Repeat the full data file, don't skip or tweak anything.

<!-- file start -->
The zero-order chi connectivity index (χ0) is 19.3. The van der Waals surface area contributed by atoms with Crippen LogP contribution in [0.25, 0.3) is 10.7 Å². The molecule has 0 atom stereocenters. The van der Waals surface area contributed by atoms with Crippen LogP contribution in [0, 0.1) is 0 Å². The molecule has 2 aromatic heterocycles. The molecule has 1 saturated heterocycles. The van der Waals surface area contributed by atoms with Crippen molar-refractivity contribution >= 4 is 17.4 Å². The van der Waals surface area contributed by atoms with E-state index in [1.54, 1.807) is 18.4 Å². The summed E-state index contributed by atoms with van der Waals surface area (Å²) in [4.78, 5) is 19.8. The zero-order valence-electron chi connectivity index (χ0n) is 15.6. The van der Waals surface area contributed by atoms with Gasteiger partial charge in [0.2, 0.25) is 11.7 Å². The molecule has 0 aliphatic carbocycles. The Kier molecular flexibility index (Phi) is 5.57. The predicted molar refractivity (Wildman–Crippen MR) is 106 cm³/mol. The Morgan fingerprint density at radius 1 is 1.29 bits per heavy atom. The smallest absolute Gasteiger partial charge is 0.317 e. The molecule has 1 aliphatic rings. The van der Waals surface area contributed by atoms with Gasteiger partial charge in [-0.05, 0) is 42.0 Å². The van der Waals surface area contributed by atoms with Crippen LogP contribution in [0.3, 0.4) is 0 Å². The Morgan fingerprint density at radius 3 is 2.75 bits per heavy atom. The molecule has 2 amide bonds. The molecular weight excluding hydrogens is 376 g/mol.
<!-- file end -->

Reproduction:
The zero-order chi connectivity index (χ0) is 19.3. The van der Waals surface area contributed by atoms with Crippen LogP contribution in [0.25, 0.3) is 10.7 Å². The molecule has 0 atom stereocenters. The van der Waals surface area contributed by atoms with Crippen LogP contribution in [0, 0.1) is 0 Å². The molecule has 2 aromatic heterocycles. The molecule has 1 saturated heterocycles. The van der Waals surface area contributed by atoms with Crippen molar-refractivity contribution >= 4 is 17.4 Å². The van der Waals surface area contributed by atoms with E-state index in [1.54, 1.807) is 18.4 Å². The summed E-state index contributed by atoms with van der Waals surface area (Å²) in [4.78, 5) is 19.8. The zero-order valence-electron chi connectivity index (χ0n) is 15.6. The van der Waals surface area contributed by atoms with Gasteiger partial charge in [0.2, 0.25) is 11.7 Å². The molecule has 0 aliphatic carbocycles. The Kier molecular flexibility index (Phi) is 5.57. The predicted molar refractivity (Wildman–Crippen MR) is 106 cm³/mol. The Morgan fingerprint density at radius 1 is 1.29 bits per heavy atom. The smallest absolute Gasteiger partial charge is 0.317 e. The molecule has 1 aliphatic rings. The van der Waals surface area contributed by atoms with Gasteiger partial charge in [-0.05, 0) is 42.0 Å². The van der Waals surface area contributed by atoms with Crippen LogP contribution in [0.3, 0.4) is 0 Å². The Morgan fingerprint density at radius 3 is 2.75 bits per heavy atom. The molecule has 2 amide bonds. The molecular weight excluding hydrogens is 376 g/mol.